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What is the meaning of the phrases 'Mean bugs' and 'Buggy bugs' mean respectively in the picture below?

I can understand all of them separately. But once they are put together, I am not able to understand them. I have googled the two phrases, but can't find an answer.

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    This is "mean" in the sense of unkind or unfriendly. "Buggy" is just the adjective form of "bug", so "buggy bugs" are typical or exemplary bugs -- bugs with a clear and obvious bug-like nature. – Gary Botnovcan Sep 27 '17 at 6:52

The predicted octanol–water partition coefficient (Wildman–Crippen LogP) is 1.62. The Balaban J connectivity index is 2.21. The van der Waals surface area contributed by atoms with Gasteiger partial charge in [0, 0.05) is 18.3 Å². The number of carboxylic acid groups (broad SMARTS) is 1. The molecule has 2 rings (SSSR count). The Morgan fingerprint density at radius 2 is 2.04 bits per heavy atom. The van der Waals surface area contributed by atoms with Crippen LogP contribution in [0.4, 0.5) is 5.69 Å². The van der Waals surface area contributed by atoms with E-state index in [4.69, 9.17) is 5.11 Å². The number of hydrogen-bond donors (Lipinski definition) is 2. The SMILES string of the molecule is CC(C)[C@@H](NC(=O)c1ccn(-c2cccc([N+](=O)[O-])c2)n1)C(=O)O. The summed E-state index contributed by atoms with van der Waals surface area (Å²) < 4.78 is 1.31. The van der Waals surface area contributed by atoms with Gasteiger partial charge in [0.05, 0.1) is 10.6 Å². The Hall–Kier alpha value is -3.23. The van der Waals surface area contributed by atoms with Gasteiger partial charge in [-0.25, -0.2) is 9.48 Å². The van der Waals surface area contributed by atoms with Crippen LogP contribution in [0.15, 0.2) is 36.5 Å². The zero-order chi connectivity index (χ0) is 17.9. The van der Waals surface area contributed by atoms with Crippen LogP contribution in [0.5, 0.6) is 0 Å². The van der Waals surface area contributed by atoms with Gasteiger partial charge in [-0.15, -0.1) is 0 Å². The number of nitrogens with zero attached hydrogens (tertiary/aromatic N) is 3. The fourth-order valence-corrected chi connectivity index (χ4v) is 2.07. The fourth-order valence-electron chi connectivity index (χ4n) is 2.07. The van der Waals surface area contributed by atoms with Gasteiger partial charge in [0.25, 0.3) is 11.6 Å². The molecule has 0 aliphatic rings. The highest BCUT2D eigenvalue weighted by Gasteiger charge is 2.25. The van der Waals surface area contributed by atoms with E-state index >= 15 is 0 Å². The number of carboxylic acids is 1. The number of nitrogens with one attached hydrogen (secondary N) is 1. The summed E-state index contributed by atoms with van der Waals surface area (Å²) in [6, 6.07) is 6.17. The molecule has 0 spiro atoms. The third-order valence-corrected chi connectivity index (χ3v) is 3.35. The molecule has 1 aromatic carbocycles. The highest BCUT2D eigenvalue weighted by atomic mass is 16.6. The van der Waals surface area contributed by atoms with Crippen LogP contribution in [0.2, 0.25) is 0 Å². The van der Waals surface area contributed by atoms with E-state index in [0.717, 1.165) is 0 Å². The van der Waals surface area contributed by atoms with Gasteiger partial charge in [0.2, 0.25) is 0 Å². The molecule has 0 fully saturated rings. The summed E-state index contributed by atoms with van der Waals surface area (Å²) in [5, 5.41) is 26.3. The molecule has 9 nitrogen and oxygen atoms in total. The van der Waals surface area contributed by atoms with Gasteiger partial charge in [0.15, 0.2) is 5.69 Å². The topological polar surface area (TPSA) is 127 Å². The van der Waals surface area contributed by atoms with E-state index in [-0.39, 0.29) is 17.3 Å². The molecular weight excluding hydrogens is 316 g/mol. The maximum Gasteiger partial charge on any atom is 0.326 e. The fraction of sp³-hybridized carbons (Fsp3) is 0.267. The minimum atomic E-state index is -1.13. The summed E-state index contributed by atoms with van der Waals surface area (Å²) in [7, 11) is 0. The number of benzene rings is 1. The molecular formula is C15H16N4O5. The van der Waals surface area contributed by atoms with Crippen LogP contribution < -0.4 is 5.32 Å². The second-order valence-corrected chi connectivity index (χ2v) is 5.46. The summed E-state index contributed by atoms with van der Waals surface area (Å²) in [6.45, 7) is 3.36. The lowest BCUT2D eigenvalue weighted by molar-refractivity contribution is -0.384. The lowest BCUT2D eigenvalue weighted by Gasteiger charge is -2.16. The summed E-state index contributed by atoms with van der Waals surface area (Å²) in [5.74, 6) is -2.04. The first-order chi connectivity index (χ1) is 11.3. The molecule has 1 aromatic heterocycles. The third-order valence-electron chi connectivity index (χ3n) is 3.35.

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The mean bugs are mean because they are chasing the little girl (presumably to sting her, perhaps). They are mean because mean can mean “cruel” or “unkind" or “unfriendly”.

The buggy bug is buggy because he is in the boy’s hair. To “bug” someone is to bother or irk that person, so “buggy” can be defined as “bothersome” or “annoying.”

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